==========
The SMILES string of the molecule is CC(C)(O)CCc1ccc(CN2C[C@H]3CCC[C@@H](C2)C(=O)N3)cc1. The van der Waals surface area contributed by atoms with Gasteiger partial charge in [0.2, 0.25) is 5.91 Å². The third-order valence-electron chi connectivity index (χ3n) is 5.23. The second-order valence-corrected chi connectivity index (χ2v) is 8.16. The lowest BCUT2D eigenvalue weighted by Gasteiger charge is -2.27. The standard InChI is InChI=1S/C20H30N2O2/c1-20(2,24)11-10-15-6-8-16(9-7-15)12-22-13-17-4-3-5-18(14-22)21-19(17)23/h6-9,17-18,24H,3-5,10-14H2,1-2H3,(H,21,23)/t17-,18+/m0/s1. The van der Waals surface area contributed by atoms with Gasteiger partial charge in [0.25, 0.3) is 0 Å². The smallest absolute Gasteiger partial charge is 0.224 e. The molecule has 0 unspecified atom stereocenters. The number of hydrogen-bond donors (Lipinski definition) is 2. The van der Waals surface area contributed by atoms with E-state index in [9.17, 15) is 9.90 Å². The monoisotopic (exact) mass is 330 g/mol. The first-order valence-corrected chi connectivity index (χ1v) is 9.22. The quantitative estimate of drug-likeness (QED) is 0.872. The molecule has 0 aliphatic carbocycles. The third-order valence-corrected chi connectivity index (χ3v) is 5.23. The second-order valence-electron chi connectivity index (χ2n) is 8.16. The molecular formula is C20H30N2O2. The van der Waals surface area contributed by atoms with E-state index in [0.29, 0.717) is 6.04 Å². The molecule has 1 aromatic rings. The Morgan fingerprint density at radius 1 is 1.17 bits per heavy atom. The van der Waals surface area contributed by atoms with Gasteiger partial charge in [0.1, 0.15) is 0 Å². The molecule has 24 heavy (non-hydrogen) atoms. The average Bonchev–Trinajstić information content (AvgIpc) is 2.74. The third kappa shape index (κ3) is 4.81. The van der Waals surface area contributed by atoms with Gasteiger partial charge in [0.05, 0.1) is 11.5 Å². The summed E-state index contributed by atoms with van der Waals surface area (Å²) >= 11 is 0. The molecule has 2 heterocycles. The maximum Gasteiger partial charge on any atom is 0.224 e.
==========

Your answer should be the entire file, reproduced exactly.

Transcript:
The SMILES string of the molecule is CC(C)(O)CCc1ccc(CN2C[C@H]3CCC[C@@H](C2)C(=O)N3)cc1. The van der Waals surface area contributed by atoms with Gasteiger partial charge in [0.2, 0.25) is 5.91 Å². The third-order valence-electron chi connectivity index (χ3n) is 5.23. The second-order valence-corrected chi connectivity index (χ2v) is 8.16. The lowest BCUT2D eigenvalue weighted by Gasteiger charge is -2.27. The standard InChI is InChI=1S/C20H30N2O2/c1-20(2,24)11-10-15-6-8-16(9-7-15)12-22-13-17-4-3-5-18(14-22)21-19(17)23/h6-9,17-18,24H,3-5,10-14H2,1-2H3,(H,21,23)/t17-,18+/m0/s1. The van der Waals surface area contributed by atoms with Gasteiger partial charge in [0.25, 0.3) is 0 Å². The smallest absolute Gasteiger partial charge is 0.224 e. The molecule has 0 unspecified atom stereocenters. The number of hydrogen-bond donors (Lipinski definition) is 2. The van der Waals surface area contributed by atoms with E-state index in [9.17, 15) is 9.90 Å². The monoisotopic (exact) mass is 330 g/mol. The first-order valence-corrected chi connectivity index (χ1v) is 9.22. The quantitative estimate of drug-likeness (QED) is 0.872. The molecule has 0 aliphatic carbocycles. The third-order valence-corrected chi connectivity index (χ3v) is 5.23. The second-order valence-electron chi connectivity index (χ2n) is 8.16. The molecular formula is C20H30N2O2. The van der Waals surface area contributed by atoms with E-state index in [0.29, 0.717) is 6.04 Å². The molecule has 1 aromatic rings. The Morgan fingerprint density at radius 1 is 1.17 bits per heavy atom. The van der Waals surface area contributed by atoms with Gasteiger partial charge in [0.1, 0.15) is 0 Å². The molecule has 24 heavy (non-hydrogen) atoms. The average Bonchev–Trinajstić information content (AvgIpc) is 2.74. The third kappa shape index (κ3) is 4.81. The van der Waals surface area contributed by atoms with Gasteiger partial charge in [0.05, 0.1) is 11.5 Å². The summed E-state index contributed by atoms with van der Waals surface area (Å²) >= 11 is 0. The molecule has 2 heterocycles. The maximum Gasteiger partial charge on any atom is 0.224 e.